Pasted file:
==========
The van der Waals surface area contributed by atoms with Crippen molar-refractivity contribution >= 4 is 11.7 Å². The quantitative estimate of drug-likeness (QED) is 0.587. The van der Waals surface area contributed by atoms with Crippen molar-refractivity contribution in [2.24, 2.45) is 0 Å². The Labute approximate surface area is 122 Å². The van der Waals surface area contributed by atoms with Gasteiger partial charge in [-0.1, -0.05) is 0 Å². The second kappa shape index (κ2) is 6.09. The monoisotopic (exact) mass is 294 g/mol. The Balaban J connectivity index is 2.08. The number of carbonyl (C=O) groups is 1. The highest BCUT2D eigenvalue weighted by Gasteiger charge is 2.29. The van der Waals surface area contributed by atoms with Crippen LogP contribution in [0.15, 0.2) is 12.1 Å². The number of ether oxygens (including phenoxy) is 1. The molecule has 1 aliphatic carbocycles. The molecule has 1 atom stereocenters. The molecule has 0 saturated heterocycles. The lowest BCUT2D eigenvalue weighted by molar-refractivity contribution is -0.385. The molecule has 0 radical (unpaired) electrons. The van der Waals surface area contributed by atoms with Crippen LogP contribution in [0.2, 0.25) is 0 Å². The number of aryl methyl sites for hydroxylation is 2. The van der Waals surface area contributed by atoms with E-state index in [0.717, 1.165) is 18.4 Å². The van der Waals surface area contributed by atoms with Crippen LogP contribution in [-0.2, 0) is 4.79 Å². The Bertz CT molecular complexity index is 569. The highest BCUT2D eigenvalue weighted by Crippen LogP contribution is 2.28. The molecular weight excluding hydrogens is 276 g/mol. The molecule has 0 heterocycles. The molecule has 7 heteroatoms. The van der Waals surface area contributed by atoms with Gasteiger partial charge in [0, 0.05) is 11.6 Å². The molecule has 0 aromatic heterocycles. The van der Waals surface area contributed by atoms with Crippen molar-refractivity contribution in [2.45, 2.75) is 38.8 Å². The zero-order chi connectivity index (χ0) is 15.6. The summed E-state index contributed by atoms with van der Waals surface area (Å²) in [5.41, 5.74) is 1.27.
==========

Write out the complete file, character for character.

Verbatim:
The van der Waals surface area contributed by atoms with Crippen molar-refractivity contribution >= 4 is 11.7 Å². The quantitative estimate of drug-likeness (QED) is 0.587. The van der Waals surface area contributed by atoms with Crippen molar-refractivity contribution in [2.24, 2.45) is 0 Å². The Labute approximate surface area is 122 Å². The van der Waals surface area contributed by atoms with Gasteiger partial charge in [-0.1, -0.05) is 0 Å². The second kappa shape index (κ2) is 6.09. The monoisotopic (exact) mass is 294 g/mol. The Balaban J connectivity index is 2.08. The number of carbonyl (C=O) groups is 1. The highest BCUT2D eigenvalue weighted by Gasteiger charge is 2.29. The van der Waals surface area contributed by atoms with Crippen LogP contribution in [0.15, 0.2) is 12.1 Å². The number of ether oxygens (including phenoxy) is 1. The molecule has 1 aliphatic carbocycles. The molecule has 1 atom stereocenters. The molecule has 0 saturated heterocycles. The lowest BCUT2D eigenvalue weighted by molar-refractivity contribution is -0.385. The molecule has 0 radical (unpaired) electrons. The van der Waals surface area contributed by atoms with Crippen LogP contribution in [0.2, 0.25) is 0 Å². The number of aryl methyl sites for hydroxylation is 2. The van der Waals surface area contributed by atoms with E-state index in [0.717, 1.165) is 18.4 Å². The van der Waals surface area contributed by atoms with Crippen LogP contribution in [-0.2, 0) is 4.79 Å². The Bertz CT molecular complexity index is 569. The highest BCUT2D eigenvalue weighted by Crippen LogP contribution is 2.28. The molecular weight excluding hydrogens is 276 g/mol. The molecule has 0 heterocycles. The molecule has 7 heteroatoms. The van der Waals surface area contributed by atoms with Gasteiger partial charge in [0, 0.05) is 11.6 Å². The molecule has 0 aromatic heterocycles. The van der Waals surface area contributed by atoms with Crippen molar-refractivity contribution in [2.45, 2.75) is 38.8 Å². The zero-order chi connectivity index (χ0) is 15.6. The summed E-state index contributed by atoms with van der Waals surface area (Å²) in [5.41, 5.74) is 1.27.